Wenta de Estola, a solitary house in the midst of a wood near a fine spring. I took several altitudes of the sun there: the chronometer gave 6" 46 56" of longitude. The village of Tepecuacuilco.—Latitude found by the method of Douwes, uncertain to the extent of nearly 3, 18 20° 0". Village of Tehuilotepec.—Longitude, 6' 47" 12. Double altitudes of the sun gave me 18°35'0"; but this latitude, determined under unfavourable circumstances, is uncertain from six to seven minutes. The position of this place is interesting, on account of the proximity of the great mines of Tasco. Pont d'Istla, in the great plains of S. Gabriel. I found it 18° 37'41" of latitude, and 6" 46' 19" of longitude. Village of San Augustin de las Cuesas.-Longitude, 6° 45'46". Latitude, 19° 18' 37". This village terminates on the west the great valley of Mexico. It will be useful, for a minute acquaintance with the country, to add the distances which the natives, particularly the muleteers, who travel as it were in caravans to the great fair of Acapulco, reckon from one village to another. The true distance from the capital to the port being known, and supposing a third more for windings in a road both strait and of easy access, we shall find the value of the leagues in use in these countries. This datum is interesting for geographers, who in reImote regions must avail themselves of simple itineraries. It is evident that the people shorten the leagues as the road becomes more difficult. However, under equal circumstances we may have some confidence in the judgments formed by the muleteers of comparative distances; they may not know whether their beasts of burden go two or three thousand metres * in the space of an hour, but they learn from long habit if one distance be the third or fourth or the double of another. The Mexican muleteers estimate the road from Acapulco to Mexico at 110 leagues. They reckon from Acapulco to the Passo d'Aguacatillo, four leagues; el Limon, three leagues; los dos Aroyos, five; Alto de Camaron, four; la Guarita de los dos Caminos, three; la Moxonera, one-half; Quaxiniquilapa, two and a half; Acaguisotla, four ; Masatlan, four; Chilpansingo, four; Sampango,

three; Sapilote, four ; Venta Vieja, four; Mescala,

four; Estola, five; Palula, one and a half; la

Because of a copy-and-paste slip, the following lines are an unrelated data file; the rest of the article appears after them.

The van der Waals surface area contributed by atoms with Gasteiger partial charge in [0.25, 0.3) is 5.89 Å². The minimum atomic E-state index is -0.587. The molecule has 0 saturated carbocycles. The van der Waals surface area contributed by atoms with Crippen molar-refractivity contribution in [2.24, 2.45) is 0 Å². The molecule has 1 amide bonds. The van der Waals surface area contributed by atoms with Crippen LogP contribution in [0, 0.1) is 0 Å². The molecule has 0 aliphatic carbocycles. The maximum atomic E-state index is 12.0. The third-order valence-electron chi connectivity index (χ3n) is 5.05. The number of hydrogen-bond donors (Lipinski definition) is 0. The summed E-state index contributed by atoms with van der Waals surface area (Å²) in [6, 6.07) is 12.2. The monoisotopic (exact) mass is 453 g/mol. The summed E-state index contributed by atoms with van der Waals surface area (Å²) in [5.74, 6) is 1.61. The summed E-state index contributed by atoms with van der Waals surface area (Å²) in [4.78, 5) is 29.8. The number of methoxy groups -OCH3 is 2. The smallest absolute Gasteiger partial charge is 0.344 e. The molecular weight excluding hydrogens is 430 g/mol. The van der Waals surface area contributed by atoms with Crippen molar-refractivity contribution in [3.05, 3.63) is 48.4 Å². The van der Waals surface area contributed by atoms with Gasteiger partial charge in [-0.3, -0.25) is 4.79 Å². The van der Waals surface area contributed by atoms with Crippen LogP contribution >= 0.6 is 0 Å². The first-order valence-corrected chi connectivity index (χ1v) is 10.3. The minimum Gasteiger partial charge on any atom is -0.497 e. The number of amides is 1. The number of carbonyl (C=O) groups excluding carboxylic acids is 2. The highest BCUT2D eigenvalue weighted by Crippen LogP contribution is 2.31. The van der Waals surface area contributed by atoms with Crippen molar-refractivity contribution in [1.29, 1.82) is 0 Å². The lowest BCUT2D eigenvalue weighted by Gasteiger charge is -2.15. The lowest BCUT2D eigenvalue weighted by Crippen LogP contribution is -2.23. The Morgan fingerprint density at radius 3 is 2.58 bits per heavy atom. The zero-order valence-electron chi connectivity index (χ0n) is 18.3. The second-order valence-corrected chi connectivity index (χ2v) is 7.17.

tranca del Conexo, one and a half; Cuagolotal,

one; Tuspa, or Pueblo nuevo, four ; los Amates, three; Tepetlalapa, five; Puente de Istla, four; Alpuyeco, six ; Xuchitepeque, two ; Cuernavaca, two ; S. Maria, three-fourths; Guchilaque, two and a half; Sacapisca, two; la Cruz del Marques, two; el Guarda, two ; Axusco, two ; San Augustin de las Cuevas, three; Mea ico, four. In

* 6561 or 9842 feet English. Trans.

this itinerary the numbers indicate how many leagues one place is distant from the one which immediately precedes it. Other itineraries, which are distributed to travellers who come by the South sea, estimate the total distance at 104 or 106 leagues. Now, according to my observations it is in a straight line 151,766 toises. Adding a quarter for windings, we shall have 189,708 toises, or 1725 toises” for the league of the country.


I determined on this road thirteen points, either by purely astronomical means, or by geodesical operations, particularly by azimuths and angles of altitudes. M. Oltmanns deduced from my observations the position of the Venta de Chalco, on the eastern bank of the great valley of Tenochtitlan, 19° 16'8"; that of la Puebla de los Angeles (near the cathedral) 19° 0' lo” of latitude, and 6" 41' 31"= 100° 22'45" of longitude; of the Venta de Sotto, 19° 26' 30”; of the village of Perote, near the fortress of the same name, 19° 33' 37" of latitude, and 6° 38' 15" of longitude; of the village de las Vigas, 19° 37' 10"; and finally, the position of the city of Xalapa, 29, 30' 8" of latitude, and 6' 37' 0"-09 || > 0" of longitude. Don Jose Joacquin Ferrer, who, long before me, deter

* 11040 feet. Trans.